When the Medicare Program adopted the Prospective Payment System (PPS) in the mid-eighties, regulators were concerned that by paying hospitals a fixed amount per diagnosis, hospitals might be tempted to pay doctors to provide less care to inpatients. Accordingly, Congress passed certain amendments to the Social Security Act that prohibit a hospital from making a payment, directly or indirectly, to induce a physician to reduce or limit services to Medicare or Medicaid patients under the physician's direct care.
Over a dozen years later, in July of 1999, the Office of Inspector General of the Department of Health and Human Services (OIG) dusted off those amendments, and issued a Special Advisory Bulletin, concluding that "gainsharing" arrangements are against the law. Generally, gainsharing is an arrangement in which a hospital gives physicians a percentage share of any reduction in the hospital's costs attributable, at least in part, to the physicians' efforts. While the law cited by the OIG is straightforward, the question remains as to whether any gainsharing arrangements are still permitted.
A. Fixed Fee Payments
The OIG Bulletin itself notes that hospitals may legally pay physicians for personal services based on fixed fees, provided that such fees are set at fair market value. This could take the form of hourly-rate consulting agreements, or per-project fixed fee arrangements.
Interestingly, the underlying statute itself could also be read to prohibit fixed fee arrangements. The statute does not specifically address payments based on a percentage of savings, but simply prohibits payments to induce a physician to reduce or limit services. Nevertheless, the OIG has indicated that it is acceptable to pay physicians to develop cost-savings plans, but not to pay physicians to implement them.
B. Managed Care Arrangements
The OIG has explained that the Bulletin only applies to fee for service Medicare and Medicaid patients. Accordingly, gainsharing plans are still acceptable if they involve Medicare or Medicaid HMO patients.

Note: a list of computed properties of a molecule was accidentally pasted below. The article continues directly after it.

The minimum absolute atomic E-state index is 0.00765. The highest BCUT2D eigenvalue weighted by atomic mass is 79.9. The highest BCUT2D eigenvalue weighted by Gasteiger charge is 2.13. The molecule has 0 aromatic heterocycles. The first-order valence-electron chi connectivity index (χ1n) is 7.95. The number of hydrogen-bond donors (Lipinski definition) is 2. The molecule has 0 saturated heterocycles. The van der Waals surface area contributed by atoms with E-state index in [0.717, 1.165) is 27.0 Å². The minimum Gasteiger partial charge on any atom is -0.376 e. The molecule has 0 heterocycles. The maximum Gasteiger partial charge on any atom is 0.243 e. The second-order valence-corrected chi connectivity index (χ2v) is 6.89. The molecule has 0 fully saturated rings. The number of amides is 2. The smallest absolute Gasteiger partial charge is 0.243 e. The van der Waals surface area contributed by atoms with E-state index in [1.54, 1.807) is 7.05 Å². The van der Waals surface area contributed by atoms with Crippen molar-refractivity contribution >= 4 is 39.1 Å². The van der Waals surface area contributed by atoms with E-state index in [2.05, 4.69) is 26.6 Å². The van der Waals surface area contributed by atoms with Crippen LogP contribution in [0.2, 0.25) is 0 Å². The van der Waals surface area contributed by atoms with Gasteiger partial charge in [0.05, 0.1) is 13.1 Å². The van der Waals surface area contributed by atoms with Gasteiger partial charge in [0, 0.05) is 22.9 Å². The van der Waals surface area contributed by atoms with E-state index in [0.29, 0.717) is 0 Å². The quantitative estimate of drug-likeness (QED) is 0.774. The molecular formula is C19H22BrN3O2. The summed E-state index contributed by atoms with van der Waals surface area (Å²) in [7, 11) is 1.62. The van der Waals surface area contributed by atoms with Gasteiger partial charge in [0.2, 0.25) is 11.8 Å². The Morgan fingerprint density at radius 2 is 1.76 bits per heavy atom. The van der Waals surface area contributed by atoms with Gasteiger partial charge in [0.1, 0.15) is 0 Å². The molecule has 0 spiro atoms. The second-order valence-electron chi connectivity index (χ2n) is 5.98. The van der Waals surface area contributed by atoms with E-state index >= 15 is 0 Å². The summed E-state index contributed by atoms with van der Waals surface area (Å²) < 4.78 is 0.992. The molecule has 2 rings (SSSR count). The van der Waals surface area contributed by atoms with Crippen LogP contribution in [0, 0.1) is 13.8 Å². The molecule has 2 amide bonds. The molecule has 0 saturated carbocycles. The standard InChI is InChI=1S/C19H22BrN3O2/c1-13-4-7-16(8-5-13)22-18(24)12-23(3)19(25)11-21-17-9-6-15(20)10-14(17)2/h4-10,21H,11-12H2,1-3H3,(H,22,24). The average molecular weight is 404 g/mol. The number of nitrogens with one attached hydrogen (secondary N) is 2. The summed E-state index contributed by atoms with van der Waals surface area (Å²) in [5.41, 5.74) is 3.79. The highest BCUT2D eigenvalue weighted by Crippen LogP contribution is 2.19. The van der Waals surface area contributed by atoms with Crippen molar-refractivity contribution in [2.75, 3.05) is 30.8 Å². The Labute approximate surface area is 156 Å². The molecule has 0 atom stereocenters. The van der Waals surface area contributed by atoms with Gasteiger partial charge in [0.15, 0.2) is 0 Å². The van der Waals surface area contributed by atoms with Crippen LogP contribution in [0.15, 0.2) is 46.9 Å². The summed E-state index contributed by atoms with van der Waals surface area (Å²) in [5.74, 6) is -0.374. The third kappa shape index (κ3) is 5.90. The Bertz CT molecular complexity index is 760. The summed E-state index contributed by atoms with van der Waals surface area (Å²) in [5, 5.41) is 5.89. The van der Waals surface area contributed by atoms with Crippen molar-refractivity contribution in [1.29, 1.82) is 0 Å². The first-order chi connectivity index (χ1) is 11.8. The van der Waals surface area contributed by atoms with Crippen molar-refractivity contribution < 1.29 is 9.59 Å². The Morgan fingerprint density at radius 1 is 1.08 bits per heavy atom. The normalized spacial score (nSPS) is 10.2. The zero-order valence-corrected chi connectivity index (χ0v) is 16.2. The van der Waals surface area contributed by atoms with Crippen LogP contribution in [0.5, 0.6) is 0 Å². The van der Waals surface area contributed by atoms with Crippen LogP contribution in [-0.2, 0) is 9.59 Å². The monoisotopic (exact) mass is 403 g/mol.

C. Non-Medicare or Medicaid Patients
Similarly, since the law only applies to fee for service Medicare/Medicaid patients, gainsharing arrangements are still permitted for the patients of other payors.
The OIG, however, is likely to be skeptical of such "carve-out" arrangements. The OIG might view a carve-out as an arrangement that is merely superficially linked to commercial patients, but in reality is intended to affect all patients, including Medicare patients.
Accordingly, it could be difficult to justify a commercial patient carve-out gainsharing plan. One might have to convince the government that the incentive payments relate solely to the care provided to the non-government patients.
D. Other Physician's Patients
What if the "gainsharing" arrangement pays a physician for cost savings generated only through other physicians' patients? This would appear to be allowable, because the law only prohibits the reduction of items or services to the patients of the physician receiving the compensation.
While this would technically appear to meet the requirements of the law, it is predicated on the gainsharing physician's patients somehow being treated differently from all other patients. For a variety of reasons, this proposition may not either be tenable or credible.
E. Outpatient Services
The Bulletin defines gainsharing as arrangements related to reductions in the hospital's costs. What if the arrangement is based solely on outpatient services?
The underlying statute does not make any distinction between inpatient and outpatient services. The law simply prohibits payments to induce the reduction or limitation of services to Medicare/Medicaid patients under the physician's direct care. Accordingly, gainsharing arrangements that pay doctors a percentage of savings involving hospital outpatient fee for service Medicare or Medicaid patients are likely illegal.
F. Non-Service Recommendations
What if the arrangement results in the use of an improved piece of equipment that costs less? What if scheduling efficiencies are implemented? What if reductions in hospital stay result, but only reductions that can be demonstrated to be in the best interests of patients?
The statutory prohibition is against inducing a physician to "reduce or limit services." Could a hospital put safeguards into place to prevent any actions that would adversely impact patient care? Clearly, the OIG does not think so.
Does this make all such arrangements per se illegal? Arguably not; however, will a hospital and physicians take the risk that the government will seek sanctions based upon a carefully well-conceived "gainsharing" program? Some hospitals might be bolder than others, and implement gainsharing programs with stringent patient care safeguards, but most hospitals will not.
Clearly, the OIG has warned providers that, other than for managed Medicare/Medicaid patients, hospital/physician gainsharing arrangements will be viewed with disfavor. Moreover, the threat of sanctions creates a high ante for anyone bold enough to test the boundaries of the game.
Perhaps, the best choice at this time is for providers to lobby Congress to amend the applicable statute to permit gainsharing arrangements that do not adversely affect patient care.